Hindu and Jewish women marry in Britain’s first interfaith lesbian wedding

A Hindu and a Jewish woman have made history by tying the knot in what is believed to be Britain’s first interfaith lesbian wedding.

Kalavati Mistry and Miriam Jefferson married on Saturday (12/8) 20 years after falling for each other on a training course.

During the emotional Hindu ceremony, the brides both wore traditional red and white bridal colours, fresh garlands, and ‘mangala sutra’ necklaces to show they had wed.

Kalavati had kept her sexuality secret most of her life and only revealed she was gay to her strictly religious parents a few years ago.

And after getting her family’s blessing the couple then struggled to find a Hindu priest to conduct the ceremony.

The pair of lovebirds were finally able to tie the knot at the Chutney Ivy restaurant in Leicester city centre at the weekend in front of proud friends and family.

The newly-weds, who both work for an interfaith organisation, have now flown off to Miriam’s hometown of Texas, USA, to spend the rest of their lives together.

Kalavati, 48, of Leicester, said: “I met Miriam when I was approximately 26 years old.

“I went to America on a training course and we were doing diversity work and training and that’s where I met Miriam Jefferson.

“Marriage is very important to me.

“I grew up in a very traditional household, and really value the traditions and the culture.

“To me, I wanted to spend my life with someone, in a union.

“Some of the rituals that you do in a wedding are very important.

“I wanted me and Miriam to join in that union.”

The lifelong Hindu also told of the nerves she felt before revealing to her family that she was in a relationship with another woman.

She added: “My family have embraced Miriam very well.

“It was initially very difficult for me as an Asian gay woman.

“I knew from a very young age that I was gay.

“I knew during my teenage years that I was and it was very difficult, trying to tell your friends and family and honour the traditions.

“So it’s very difficult.

“Once I told my friends and family a few years ago, they were very warm, welcoming and embracing to Miriam, which is very important.

“Although attitudes are changing at the moment, it was very difficult to find a priest.

“Many priests were warm and welcoming and said they’d like to the wedding, but they said that their federation wouldn’t allow it.

“I’m very grateful that we’ve been able to do this.

“I will follow the Hindu faith and follow some of the Jewish traditions.

“I’d like to see our lives bond together – our traditions and our cultures.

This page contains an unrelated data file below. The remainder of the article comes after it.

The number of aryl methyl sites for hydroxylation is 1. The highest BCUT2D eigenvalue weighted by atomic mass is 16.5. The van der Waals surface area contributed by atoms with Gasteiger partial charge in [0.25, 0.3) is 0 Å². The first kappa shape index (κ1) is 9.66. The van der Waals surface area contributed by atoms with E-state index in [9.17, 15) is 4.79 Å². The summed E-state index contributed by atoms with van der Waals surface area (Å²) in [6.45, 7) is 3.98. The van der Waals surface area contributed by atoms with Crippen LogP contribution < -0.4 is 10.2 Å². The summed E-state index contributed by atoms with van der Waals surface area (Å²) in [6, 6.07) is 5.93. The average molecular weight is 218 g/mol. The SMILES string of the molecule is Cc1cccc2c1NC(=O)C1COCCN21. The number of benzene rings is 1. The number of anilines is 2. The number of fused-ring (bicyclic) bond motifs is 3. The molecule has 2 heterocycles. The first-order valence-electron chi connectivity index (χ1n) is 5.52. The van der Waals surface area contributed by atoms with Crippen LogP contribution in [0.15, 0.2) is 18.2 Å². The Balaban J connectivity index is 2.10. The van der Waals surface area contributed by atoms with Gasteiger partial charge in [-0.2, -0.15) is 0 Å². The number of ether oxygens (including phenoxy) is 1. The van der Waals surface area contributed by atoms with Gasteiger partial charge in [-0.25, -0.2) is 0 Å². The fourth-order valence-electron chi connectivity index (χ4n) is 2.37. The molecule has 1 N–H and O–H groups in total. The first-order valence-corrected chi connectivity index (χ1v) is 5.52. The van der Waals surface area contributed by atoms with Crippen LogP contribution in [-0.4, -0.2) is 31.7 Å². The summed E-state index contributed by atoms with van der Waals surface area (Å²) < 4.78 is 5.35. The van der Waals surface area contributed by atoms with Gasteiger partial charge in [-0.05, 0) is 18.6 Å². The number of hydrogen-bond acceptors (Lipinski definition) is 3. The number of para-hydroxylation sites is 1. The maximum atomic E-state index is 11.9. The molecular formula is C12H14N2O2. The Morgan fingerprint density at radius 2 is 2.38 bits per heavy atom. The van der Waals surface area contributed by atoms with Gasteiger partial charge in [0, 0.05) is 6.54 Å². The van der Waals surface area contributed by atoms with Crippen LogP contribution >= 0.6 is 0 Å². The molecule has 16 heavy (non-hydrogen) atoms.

“We get to embrace both, Hinduism as well as Judaism.

That’s how I see it. I hope this brings people together.

“I hope many many gay people – no matter what religion or culture they’re in – are in loving relationships.

“I do hope they take the plunge in getting married. It really is something that’s truly wonderful.

“We did have a Jewish wedding earlier in San Antonio in Texas, which was in February.

“It’s really nice to now have a Hindu wedding here, because it brings both of us together and completes both of us in my eyes.”

Speaking about the first time they met, Miriam said: “You’re working very hard on these courses and going to meetings, leading groups and making plans.

“I was glad to meet her but my focus was on doing the work.

“It was always very important to Kalavati to get married.

“Because her traditions and her culture are so important to her, it was important to me.

“My traditions are also very important to me.

“I was probably less invested in the institution of marriage, but I did want to have a life with Kalavati and that was one of the ways that I could do it.

“I feel like times are changing for the better.

“Some people have beliefs or fears that make it hard to embrace gay marriage.

“I feel like that’s going to change.

“As people get more comfortable, as people find out that people they already know and love are gay, they want what’s best for them.

“Mostly, I think we’re going in the right direction.

“It’s hard to be against love.

“The wedding was wonderful.

“I got to spend the whole day with someone that I adore and love and want to spend my entire life with.

“I was surrounded by people I’ve known my entire life, and people who have recently embraced me as their own.

“It’s a pretty wonderful thing to celebrate.”


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